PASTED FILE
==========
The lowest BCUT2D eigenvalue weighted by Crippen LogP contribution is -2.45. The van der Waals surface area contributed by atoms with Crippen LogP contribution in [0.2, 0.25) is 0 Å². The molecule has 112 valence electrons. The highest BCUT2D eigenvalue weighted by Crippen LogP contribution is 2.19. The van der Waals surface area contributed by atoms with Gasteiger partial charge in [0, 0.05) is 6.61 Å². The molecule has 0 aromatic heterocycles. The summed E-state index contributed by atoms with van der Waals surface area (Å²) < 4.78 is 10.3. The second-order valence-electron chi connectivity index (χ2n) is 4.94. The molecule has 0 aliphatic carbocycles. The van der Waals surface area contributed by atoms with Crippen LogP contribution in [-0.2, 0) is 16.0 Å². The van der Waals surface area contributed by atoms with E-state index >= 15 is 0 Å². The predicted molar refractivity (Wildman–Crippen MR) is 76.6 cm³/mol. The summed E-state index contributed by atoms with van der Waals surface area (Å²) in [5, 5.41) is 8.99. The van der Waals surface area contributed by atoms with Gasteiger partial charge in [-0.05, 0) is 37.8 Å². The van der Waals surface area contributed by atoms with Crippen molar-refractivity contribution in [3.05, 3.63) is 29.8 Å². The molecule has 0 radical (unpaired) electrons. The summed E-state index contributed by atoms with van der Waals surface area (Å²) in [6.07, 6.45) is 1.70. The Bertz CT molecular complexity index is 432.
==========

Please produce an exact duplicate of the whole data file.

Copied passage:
The lowest BCUT2D eigenvalue weighted by Crippen LogP contribution is -2.45. The van der Waals surface area contributed by atoms with Crippen LogP contribution in [0.2, 0.25) is 0 Å². The molecule has 112 valence electrons. The highest BCUT2D eigenvalue weighted by Crippen LogP contribution is 2.19. The van der Waals surface area contributed by atoms with Gasteiger partial charge in [0, 0.05) is 6.61 Å². The molecule has 0 aromatic heterocycles. The summed E-state index contributed by atoms with van der Waals surface area (Å²) < 4.78 is 10.3. The second-order valence-electron chi connectivity index (χ2n) is 4.94. The molecule has 0 aliphatic carbocycles. The van der Waals surface area contributed by atoms with Crippen LogP contribution in [-0.2, 0) is 16.0 Å². The van der Waals surface area contributed by atoms with E-state index >= 15 is 0 Å². The predicted molar refractivity (Wildman–Crippen MR) is 76.6 cm³/mol. The summed E-state index contributed by atoms with van der Waals surface area (Å²) in [5, 5.41) is 8.99. The van der Waals surface area contributed by atoms with Gasteiger partial charge in [-0.05, 0) is 37.8 Å². The van der Waals surface area contributed by atoms with Crippen molar-refractivity contribution in [3.05, 3.63) is 29.8 Å². The molecule has 0 radical (unpaired) electrons. The summed E-state index contributed by atoms with van der Waals surface area (Å²) in [6.07, 6.45) is 1.70. The Bertz CT molecular complexity index is 432.